'Permanently poorer' Brexit warning from UK finance minister

'Permanently poorer' Brexit warning from UK finance minister
By Euronews with Reuters
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UK finance minister George Osborne says Britons will be "permanently poorer" if they vote to leave the European Union in a referendum in June, his comments based on a Treasury analysis.


You will be “permanently poorer” – the warning to the people of Britain from the UK finance minister George Osborne if they choose to leave the European Union in a referendum in June.

Osborne says a Brexit would do permanent damage to the country’s economy, with the poorest Britons suffering most.

According to a Treasury analysis, in the worst case scenario Britain’s GDP would shrink by six percent by 2030.

And in a speech Osborne touted “higher productivity and rising living standards” if the UK remains an EU member, leading to a stronger economy.

“Britain would be permanently poorer if it left the European Union. Under any alternative, we’d trade less, do less business and receive less investment,” Osborne said.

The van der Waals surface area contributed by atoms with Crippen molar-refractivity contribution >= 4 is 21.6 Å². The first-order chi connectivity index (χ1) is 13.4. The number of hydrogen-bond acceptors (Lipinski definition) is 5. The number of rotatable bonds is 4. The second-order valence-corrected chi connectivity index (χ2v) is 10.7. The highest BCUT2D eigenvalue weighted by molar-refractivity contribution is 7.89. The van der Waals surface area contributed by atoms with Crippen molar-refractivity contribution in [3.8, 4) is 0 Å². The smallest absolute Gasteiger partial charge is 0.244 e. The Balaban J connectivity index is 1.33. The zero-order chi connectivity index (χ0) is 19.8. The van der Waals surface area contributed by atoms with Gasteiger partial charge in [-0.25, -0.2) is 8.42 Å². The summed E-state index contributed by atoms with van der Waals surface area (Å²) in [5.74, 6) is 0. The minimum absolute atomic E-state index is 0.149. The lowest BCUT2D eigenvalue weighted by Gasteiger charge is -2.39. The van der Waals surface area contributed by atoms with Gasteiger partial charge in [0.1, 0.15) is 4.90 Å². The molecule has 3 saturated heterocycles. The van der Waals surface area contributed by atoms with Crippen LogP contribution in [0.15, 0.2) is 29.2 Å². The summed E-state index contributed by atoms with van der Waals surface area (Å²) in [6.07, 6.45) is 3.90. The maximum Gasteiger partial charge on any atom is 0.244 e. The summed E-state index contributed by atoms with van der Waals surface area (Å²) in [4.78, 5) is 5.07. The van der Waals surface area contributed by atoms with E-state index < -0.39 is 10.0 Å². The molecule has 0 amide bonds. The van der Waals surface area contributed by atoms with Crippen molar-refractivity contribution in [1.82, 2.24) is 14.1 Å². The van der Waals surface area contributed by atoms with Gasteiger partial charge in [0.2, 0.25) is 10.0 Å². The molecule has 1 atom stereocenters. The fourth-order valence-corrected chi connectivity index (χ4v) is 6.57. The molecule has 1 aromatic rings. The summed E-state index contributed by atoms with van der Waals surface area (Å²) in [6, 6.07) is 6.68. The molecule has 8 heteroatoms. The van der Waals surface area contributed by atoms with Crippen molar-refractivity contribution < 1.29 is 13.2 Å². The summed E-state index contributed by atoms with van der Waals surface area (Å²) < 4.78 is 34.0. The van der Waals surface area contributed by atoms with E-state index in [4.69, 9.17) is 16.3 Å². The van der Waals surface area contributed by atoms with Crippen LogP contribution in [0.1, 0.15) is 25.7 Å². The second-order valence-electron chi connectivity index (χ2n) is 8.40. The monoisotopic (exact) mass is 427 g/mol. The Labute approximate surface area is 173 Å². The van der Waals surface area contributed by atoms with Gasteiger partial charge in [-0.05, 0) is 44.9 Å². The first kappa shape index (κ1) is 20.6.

“And the price would be paid by British families. Wages would be lower and prices would be higher,” he said in a speech at a research centre specialising in composites for the aerospace industry which has deep ties with other EU countries.

Britain will be permanently poorer if it votes to Leave the EU on June
23. My article for thetimes</a> <a href="https://t.co/gc2zhk8EWz">https://t.co/gc2zhk8EWz</a></p>&mdash; George Osborne (George_Osborne) April 18, 2016

Anti-EU campaigners responded the British government was resorting to scare tactics and unreliable estimates calling the claims “worthless”.

Most opinion polls show the rival campaigns running neck and neck.

Brexit supporters accuse the government of running a scare campaign. They say a post-EU Britain would flourish as it pursued its own trade deals and dropped rules and regulations.

Osborne tried to dismantle those arguments on Monday, saying that even the least disruptive Brexit option for Britain studied by his ministry – a deal with the EU similar to Norway’s access to the bloc’s single market – would mean the economy would be nearly four percent smaller by 2030 than if it stayed in.

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